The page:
The movie is also impeccably shot by Mike Gioulakis, who had also worked on the equally creepy and brilliant horror film, It Follows. And I guess that is the best way to describe Us as a whole, creepy but brilliantly so. It also boasts a twist ending that puts the likes of Glass to shame, one that seems so mind-boggling at first but fits perfectly into the overall narrative once you've given it a fair amount of thought. And it is all these things that come together to make it one of the best movies that has graced cinemas this year and every bit a worthy follow-up to Get Out.
Saturday, 16 March 2019
For those of you wondering why I am only just posting this review, this is due to the fact that the release of Captain Marvel in Nigeria was delayed by a week because of last week's gubernatorial elections. An annoying development for sure, considering that we'd all been waiting for it since that post-credits scene in Avengers: Infinity War last year. Thankfully, the excitement surrounding the movie had not been dampened by the delay, with the movie itself proving to be worth the extra wait.
Set in the mid-90s, the movie stars Brie Larson as Carol Danvers, the US Air Force pilot that would become what is being billed as Earth's mightiest avenger. When the film opens, she is part of the Starforce, an elite squad of soldiers fighting for the Kree Empire in their war against the Skrulls, a rival alien race. She has no memory of her Earth origin, or the origin of her special abilities, but she is trained to control them by her mentor, Yon-Rogg (Jude Law). During a mission to rescue a Kree spy on a Skrull base, she is captured by the Skrulls and taken aboard one of their spaceships.
Her memories are probed by the Skrull leader, Talos (Ben Mendelsohn), who is hoping to find information about the whereabouts of a device called the light-speed engine. She manages to break free of her refrains during his probing, and she uses an escape pod that crash lands on Earth, where she meets S.H.I.E.L.D. agents, Nick Fury (Samuel L. Jackson) and Phil Coulson (Clark Gregg). She struggles to bring both men up to speed on the war between the Kree and the Skrulls, but it doesn't take long before they are all swept up in the throes of that war.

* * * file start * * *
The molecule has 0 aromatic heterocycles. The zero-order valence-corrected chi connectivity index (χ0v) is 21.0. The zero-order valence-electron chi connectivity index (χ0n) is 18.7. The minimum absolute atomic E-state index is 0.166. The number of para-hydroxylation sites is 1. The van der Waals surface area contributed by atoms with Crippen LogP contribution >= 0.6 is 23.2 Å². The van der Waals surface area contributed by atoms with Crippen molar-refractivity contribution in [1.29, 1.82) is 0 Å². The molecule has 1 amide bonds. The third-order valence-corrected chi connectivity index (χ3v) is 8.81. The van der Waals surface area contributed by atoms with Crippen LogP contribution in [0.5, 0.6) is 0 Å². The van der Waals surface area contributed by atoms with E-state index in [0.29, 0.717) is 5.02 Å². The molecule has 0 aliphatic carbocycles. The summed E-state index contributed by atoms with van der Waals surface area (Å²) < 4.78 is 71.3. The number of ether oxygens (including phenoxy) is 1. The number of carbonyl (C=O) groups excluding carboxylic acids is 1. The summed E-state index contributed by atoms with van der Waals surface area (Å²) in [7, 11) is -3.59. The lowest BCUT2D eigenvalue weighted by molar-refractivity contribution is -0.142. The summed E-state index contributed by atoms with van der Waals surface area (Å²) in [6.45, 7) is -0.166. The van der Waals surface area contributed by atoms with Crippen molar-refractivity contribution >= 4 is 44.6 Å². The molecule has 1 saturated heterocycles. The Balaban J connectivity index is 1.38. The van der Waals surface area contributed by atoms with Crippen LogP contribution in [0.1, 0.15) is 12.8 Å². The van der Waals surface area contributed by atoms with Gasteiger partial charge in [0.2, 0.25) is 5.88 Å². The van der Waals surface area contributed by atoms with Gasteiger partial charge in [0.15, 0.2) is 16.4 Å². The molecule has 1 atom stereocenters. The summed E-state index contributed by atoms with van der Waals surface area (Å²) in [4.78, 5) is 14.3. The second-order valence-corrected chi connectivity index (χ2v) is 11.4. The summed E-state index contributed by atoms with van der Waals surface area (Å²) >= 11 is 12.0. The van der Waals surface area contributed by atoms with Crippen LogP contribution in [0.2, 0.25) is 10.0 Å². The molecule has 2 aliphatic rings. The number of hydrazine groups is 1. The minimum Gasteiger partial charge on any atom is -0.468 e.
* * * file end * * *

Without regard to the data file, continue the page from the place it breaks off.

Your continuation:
Going into Captain Marvel, there were three main questions I felt the movie needed to address: who is Captain Marvel? Where has she been through all the global threats the Avengers have been fighting over the years? And is she powerful enough to stop Thanos? The movie doesn't only give satisfactory answers to all three questions, it also poses several questions of its own, some of which can only be answered in a post-Avengers: Endgame sequel. As a standalone movie, it delivers all the action, spectacle and laughs that fans have come to expect from the Marvel Cinematic Universe (MCU), even though it never quite reaches the heights of some of its finer offerings, or even attempts to, which is okay.
It was always going to be tricky introducing another superhero origin story this late into the overall Infinity Gauntlet story arc, but Captain Marvel fits so nicely into the already-established MCU that it is little wonder why her movie hadn't been released sooner, alongside Phase One origin stories like Iron Man, Thor and Captain America: The First Avenger. The film even has a simple style and tone more in line with the films of that phase. But what it lacks in comparison to some of the more stylized movies of later phases it more than makes up for in the sheer promise of her forthcoming appearance in Avengers: Endgame next month.
Saturday, 16 February 2019
As readers of this blog might have already gleaned, I have a really strong affinity for works of science fiction, being a writer of such works myself. And Battle Angel Alita, or Gunnm as it is known in Japan, was a cyberpunk manga series that came to my attention when a review of one of my books had pointed out similarities between the two. I was immediately intrigued by its existence, but never managed to get my hands on it to see for myself, until now. Directed by Robert Rodriguez, Alita: Battle Angel is a film adaptation of the comic book series.
Set in a far future following an interplanetary war known as The Fall, it tells the story of a cyborg (Rosa Salazar) whose working remains are found in a scrapyard by a scientist named Dr. Dyson Ido (Christoph Waltz). She is rebuilt and wakes up with no memory of her past life, not even a name. Dubbed Alita by Dr. Ido, she approaches everything in her new home of Iron City with a childlike wonder. But traces of her mysterious past start to show when she and the doctor are attacked one night, discovering she is trained in an ancient form of martial arts called Panzer Kunst.